Publishers Weekly - Publisher's WeeklyA young boy tells about the months he and his baby brother spend on the farm, under their kindly grandmother's care, while Mama and Papa build a house in town. Sights, sounds and smells (``He smelled a little funny, like the insides of old gloves'') are evoked with charm and immediacy. Everyday events, from feeding chickens to resting under a tree, are shown to have potentially vast significance to a small boy with imagination and minimal adult interference. Told in short, episodic chapters, this child's-eye view of rural life in Sweden will make a dandy read-aloud. Ages 6-8. (March)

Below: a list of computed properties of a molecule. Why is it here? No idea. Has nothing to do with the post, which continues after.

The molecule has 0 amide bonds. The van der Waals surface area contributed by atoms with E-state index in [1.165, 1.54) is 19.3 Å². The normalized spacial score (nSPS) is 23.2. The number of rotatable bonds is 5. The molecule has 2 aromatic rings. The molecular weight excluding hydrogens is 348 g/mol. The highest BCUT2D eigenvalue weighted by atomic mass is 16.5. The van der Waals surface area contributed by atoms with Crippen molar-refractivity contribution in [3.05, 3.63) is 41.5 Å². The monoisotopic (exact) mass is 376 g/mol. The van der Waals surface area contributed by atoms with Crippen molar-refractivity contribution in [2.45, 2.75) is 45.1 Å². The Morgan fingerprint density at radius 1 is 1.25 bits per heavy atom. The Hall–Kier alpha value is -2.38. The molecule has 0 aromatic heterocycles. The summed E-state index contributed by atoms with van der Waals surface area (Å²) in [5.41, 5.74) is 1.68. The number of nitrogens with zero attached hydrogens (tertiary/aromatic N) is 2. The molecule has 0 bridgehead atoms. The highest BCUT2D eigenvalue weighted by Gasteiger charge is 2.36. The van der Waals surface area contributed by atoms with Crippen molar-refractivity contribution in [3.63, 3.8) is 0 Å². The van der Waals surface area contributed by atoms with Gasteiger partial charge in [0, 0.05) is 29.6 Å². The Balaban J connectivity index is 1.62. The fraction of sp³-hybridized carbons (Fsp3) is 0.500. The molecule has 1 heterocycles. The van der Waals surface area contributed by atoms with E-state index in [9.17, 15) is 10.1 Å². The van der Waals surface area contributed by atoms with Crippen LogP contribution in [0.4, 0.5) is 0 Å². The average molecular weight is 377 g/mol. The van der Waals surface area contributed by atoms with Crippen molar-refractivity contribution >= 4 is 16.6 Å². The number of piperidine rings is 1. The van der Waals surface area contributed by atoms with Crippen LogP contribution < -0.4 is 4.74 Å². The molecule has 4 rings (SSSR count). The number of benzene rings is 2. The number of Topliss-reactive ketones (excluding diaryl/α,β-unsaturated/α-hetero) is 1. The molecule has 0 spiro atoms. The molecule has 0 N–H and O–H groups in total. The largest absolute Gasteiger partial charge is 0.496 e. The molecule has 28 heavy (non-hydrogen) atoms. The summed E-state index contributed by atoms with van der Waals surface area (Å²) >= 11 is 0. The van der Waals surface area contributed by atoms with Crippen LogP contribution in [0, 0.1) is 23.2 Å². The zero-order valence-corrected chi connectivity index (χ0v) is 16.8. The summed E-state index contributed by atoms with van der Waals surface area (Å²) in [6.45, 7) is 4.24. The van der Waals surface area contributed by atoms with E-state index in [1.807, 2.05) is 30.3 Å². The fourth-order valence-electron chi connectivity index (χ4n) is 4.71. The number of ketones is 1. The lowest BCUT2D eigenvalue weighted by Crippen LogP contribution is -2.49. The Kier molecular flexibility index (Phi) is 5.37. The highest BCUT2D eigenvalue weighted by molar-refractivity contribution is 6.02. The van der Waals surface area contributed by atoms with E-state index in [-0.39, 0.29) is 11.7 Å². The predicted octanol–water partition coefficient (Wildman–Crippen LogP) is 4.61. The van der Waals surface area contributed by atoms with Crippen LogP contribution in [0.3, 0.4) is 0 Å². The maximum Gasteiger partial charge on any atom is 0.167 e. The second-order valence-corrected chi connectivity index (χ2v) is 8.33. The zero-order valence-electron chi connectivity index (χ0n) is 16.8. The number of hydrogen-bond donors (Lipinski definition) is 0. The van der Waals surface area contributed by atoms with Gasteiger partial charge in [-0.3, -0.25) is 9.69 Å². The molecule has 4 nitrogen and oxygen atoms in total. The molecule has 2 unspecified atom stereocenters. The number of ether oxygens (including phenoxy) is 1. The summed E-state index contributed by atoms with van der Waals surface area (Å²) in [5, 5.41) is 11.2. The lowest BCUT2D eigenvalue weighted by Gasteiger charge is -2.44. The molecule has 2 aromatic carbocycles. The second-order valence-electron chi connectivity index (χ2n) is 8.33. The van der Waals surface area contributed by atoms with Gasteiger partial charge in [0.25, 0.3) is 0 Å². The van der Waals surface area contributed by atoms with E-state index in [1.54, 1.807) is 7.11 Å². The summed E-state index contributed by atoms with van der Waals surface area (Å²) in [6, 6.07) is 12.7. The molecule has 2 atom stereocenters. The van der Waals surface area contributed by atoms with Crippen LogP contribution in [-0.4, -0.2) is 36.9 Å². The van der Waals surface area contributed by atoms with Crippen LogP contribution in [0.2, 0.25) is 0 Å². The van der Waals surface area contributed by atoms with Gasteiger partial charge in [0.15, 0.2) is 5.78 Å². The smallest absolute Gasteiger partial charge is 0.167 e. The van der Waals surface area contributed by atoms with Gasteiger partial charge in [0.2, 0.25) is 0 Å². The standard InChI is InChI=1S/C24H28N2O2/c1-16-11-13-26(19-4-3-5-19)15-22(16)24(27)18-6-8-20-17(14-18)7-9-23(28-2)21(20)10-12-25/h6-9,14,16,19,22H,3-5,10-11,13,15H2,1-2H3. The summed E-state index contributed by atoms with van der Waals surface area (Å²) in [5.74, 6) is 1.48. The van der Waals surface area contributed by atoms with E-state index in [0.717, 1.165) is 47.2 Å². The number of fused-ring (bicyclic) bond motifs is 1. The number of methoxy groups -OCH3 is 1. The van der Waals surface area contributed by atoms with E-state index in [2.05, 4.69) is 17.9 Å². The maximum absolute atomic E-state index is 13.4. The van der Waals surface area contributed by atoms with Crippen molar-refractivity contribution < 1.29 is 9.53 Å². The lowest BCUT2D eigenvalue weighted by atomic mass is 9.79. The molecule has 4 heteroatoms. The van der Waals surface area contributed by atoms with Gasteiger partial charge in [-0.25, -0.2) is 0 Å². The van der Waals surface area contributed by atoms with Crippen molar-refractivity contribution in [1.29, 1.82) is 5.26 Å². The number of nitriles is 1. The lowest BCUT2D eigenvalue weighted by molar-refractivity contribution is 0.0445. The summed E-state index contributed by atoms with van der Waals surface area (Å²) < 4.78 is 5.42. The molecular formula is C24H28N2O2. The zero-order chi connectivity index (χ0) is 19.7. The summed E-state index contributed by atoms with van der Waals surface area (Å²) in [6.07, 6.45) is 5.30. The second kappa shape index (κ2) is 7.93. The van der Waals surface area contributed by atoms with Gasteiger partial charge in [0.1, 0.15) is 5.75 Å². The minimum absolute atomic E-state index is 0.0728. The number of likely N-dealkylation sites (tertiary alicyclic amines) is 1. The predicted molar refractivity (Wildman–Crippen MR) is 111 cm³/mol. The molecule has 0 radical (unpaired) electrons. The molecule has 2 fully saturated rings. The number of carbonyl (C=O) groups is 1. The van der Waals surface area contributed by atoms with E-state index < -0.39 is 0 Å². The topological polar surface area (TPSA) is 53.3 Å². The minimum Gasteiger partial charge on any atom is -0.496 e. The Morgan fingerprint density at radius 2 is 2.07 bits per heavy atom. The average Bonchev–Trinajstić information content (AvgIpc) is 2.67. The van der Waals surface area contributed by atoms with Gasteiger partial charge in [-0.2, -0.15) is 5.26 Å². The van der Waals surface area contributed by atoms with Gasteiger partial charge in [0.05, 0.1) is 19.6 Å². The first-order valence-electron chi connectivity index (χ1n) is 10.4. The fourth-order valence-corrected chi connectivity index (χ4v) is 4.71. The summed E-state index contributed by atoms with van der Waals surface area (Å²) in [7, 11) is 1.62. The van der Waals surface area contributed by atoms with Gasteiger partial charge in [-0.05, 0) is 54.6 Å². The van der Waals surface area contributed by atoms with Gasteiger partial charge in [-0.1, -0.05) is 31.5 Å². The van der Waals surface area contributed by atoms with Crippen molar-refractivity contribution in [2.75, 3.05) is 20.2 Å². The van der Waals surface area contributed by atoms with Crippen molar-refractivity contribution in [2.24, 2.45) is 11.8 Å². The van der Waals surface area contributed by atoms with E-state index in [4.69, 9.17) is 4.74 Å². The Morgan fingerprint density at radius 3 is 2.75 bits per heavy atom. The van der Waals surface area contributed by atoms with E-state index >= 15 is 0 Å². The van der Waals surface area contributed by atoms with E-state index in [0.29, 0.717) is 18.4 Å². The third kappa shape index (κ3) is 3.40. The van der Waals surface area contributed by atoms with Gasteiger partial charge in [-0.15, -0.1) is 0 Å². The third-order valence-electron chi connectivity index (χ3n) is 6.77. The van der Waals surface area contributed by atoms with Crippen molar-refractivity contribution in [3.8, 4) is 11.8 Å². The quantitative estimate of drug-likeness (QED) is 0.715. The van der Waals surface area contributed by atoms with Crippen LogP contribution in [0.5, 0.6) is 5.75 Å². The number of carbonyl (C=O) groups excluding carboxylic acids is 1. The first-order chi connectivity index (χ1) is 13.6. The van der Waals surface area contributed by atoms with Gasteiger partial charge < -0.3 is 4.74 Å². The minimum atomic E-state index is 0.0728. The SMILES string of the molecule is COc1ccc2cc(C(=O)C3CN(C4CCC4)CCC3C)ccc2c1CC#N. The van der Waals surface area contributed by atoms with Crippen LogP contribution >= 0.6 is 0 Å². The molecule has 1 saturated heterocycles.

School Library Journal - School Library JournalGr 1-5 A young boy and his baby brother are deposited with their widowed grandmother on a farm in southern Sweden while their parents build a new house in a distant town. In each chapter of this episodic novel, the boy describes an incident in which he interacts with the rural residents. Although beautifully translated, the descriptive narrative and cogent insights seem at times way beyond the capacity of the six- or seven-year old unnamed narrator. The voice of the author seems to be speaking through the mouth of the child; for instance, ``A flock of seagulls screeched mournfully to each other; they looked as though they were pulling the clouds on long, invisible strings.'' Because of the challenging vocabulary and the adult outlook, the intended audience is questionable. Read aloud, the story is appropriate for first or second graders. However, the language, imagery, and sophisticated perceptions could be taxing even for fourth or fifth grade readers, who may be too old to relate to the protagonist. Nonetheless, the evocation of childhood displacement and the imposed need to fend for oneself, the vibrant characterizations, and the vivid descriptions of farm life are positive qualities which give the book its substance. Martha Rosen, Edgewood School, Scarsdale, N.Y.
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